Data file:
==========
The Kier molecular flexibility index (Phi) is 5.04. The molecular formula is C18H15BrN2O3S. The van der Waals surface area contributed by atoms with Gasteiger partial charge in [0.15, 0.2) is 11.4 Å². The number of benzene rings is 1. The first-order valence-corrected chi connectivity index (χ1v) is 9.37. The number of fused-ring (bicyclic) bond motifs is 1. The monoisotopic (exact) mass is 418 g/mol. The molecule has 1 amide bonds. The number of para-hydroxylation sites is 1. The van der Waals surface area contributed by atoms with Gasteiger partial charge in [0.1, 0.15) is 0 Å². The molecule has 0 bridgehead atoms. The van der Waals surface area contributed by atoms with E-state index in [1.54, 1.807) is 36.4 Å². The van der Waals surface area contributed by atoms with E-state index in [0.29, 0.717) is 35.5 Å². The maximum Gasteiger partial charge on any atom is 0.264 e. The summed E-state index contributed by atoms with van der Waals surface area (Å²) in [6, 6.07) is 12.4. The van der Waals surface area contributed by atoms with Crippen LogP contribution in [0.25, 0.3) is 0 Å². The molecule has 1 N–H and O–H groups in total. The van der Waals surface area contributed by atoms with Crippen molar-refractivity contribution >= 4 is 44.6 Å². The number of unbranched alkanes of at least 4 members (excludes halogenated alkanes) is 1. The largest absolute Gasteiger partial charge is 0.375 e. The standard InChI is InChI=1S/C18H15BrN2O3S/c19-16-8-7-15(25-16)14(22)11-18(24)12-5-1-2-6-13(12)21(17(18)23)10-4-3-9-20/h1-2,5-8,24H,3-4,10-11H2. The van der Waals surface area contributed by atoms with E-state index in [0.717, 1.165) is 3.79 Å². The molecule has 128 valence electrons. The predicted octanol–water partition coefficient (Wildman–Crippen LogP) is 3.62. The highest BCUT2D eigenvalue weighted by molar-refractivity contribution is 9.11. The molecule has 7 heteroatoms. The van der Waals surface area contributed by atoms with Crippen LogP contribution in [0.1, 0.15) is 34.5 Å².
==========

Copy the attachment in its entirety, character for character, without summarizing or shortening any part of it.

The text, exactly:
The Kier molecular flexibility index (Phi) is 5.04. The molecular formula is C18H15BrN2O3S. The van der Waals surface area contributed by atoms with Gasteiger partial charge in [0.15, 0.2) is 11.4 Å². The number of benzene rings is 1. The first-order valence-corrected chi connectivity index (χ1v) is 9.37. The number of fused-ring (bicyclic) bond motifs is 1. The monoisotopic (exact) mass is 418 g/mol. The molecule has 1 amide bonds. The number of para-hydroxylation sites is 1. The van der Waals surface area contributed by atoms with Gasteiger partial charge in [0.1, 0.15) is 0 Å². The molecule has 0 bridgehead atoms. The van der Waals surface area contributed by atoms with E-state index in [1.54, 1.807) is 36.4 Å². The van der Waals surface area contributed by atoms with E-state index in [0.29, 0.717) is 35.5 Å². The maximum Gasteiger partial charge on any atom is 0.264 e. The summed E-state index contributed by atoms with van der Waals surface area (Å²) in [6, 6.07) is 12.4. The van der Waals surface area contributed by atoms with Crippen LogP contribution in [0.25, 0.3) is 0 Å². The molecule has 1 N–H and O–H groups in total. The van der Waals surface area contributed by atoms with Crippen molar-refractivity contribution >= 4 is 44.6 Å². The number of unbranched alkanes of at least 4 members (excludes halogenated alkanes) is 1. The largest absolute Gasteiger partial charge is 0.375 e. The standard InChI is InChI=1S/C18H15BrN2O3S/c19-16-8-7-15(25-16)14(22)11-18(24)12-5-1-2-6-13(12)21(17(18)23)10-4-3-9-20/h1-2,5-8,24H,3-4,10-11H2. The van der Waals surface area contributed by atoms with E-state index in [0.717, 1.165) is 3.79 Å². The molecule has 128 valence electrons. The predicted octanol–water partition coefficient (Wildman–Crippen LogP) is 3.62. The highest BCUT2D eigenvalue weighted by molar-refractivity contribution is 9.11. The molecule has 7 heteroatoms. The van der Waals surface area contributed by atoms with Crippen LogP contribution in [0.1, 0.15) is 34.5 Å².